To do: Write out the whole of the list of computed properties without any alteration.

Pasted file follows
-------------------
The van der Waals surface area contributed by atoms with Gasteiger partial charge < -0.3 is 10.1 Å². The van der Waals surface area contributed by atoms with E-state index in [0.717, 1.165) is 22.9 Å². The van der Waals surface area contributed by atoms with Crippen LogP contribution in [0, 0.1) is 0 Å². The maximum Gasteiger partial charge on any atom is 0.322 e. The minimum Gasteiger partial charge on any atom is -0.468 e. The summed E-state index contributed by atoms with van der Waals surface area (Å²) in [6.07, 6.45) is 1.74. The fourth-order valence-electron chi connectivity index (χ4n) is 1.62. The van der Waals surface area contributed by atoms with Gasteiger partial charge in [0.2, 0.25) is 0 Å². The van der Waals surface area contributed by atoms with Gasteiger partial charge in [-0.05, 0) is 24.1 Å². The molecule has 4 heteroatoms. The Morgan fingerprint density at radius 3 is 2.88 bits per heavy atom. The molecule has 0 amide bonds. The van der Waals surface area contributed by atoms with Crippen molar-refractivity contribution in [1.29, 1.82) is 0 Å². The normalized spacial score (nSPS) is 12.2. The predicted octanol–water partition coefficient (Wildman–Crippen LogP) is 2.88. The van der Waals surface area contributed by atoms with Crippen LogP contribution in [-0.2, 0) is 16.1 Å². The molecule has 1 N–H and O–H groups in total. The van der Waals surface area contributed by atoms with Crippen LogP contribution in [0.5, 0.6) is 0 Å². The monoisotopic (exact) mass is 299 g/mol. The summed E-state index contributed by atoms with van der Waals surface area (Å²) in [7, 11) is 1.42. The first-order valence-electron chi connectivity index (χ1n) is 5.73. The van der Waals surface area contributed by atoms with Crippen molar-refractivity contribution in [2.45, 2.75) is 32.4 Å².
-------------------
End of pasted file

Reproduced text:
The van der Waals surface area contributed by atoms with Gasteiger partial charge < -0.3 is 10.1 Å². The van der Waals surface area contributed by atoms with E-state index in [0.717, 1.165) is 22.9 Å². The van der Waals surface area contributed by atoms with Crippen LogP contribution in [0, 0.1) is 0 Å². The maximum Gasteiger partial charge on any atom is 0.322 e. The minimum Gasteiger partial charge on any atom is -0.468 e. The summed E-state index contributed by atoms with van der Waals surface area (Å²) in [6.07, 6.45) is 1.74. The fourth-order valence-electron chi connectivity index (χ4n) is 1.62. The van der Waals surface area contributed by atoms with Gasteiger partial charge in [0.2, 0.25) is 0 Å². The van der Waals surface area contributed by atoms with Gasteiger partial charge in [-0.05, 0) is 24.1 Å². The molecule has 4 heteroatoms. The Morgan fingerprint density at radius 3 is 2.88 bits per heavy atom. The molecule has 0 amide bonds. The van der Waals surface area contributed by atoms with Crippen molar-refractivity contribution in [1.29, 1.82) is 0 Å². The normalized spacial score (nSPS) is 12.2. The predicted octanol–water partition coefficient (Wildman–Crippen LogP) is 2.88. The van der Waals surface area contributed by atoms with Crippen LogP contribution in [-0.2, 0) is 16.1 Å². The molecule has 1 N–H and O–H groups in total. The van der Waals surface area contributed by atoms with Crippen LogP contribution in [0.5, 0.6) is 0 Å². The monoisotopic (exact) mass is 299 g/mol. The summed E-state index contributed by atoms with van der Waals surface area (Å²) in [7, 11) is 1.42. The first-order valence-electron chi connectivity index (χ1n) is 5.73. The van der Waals surface area contributed by atoms with Crippen molar-refractivity contribution in [2.45, 2.75) is 32.4 Å².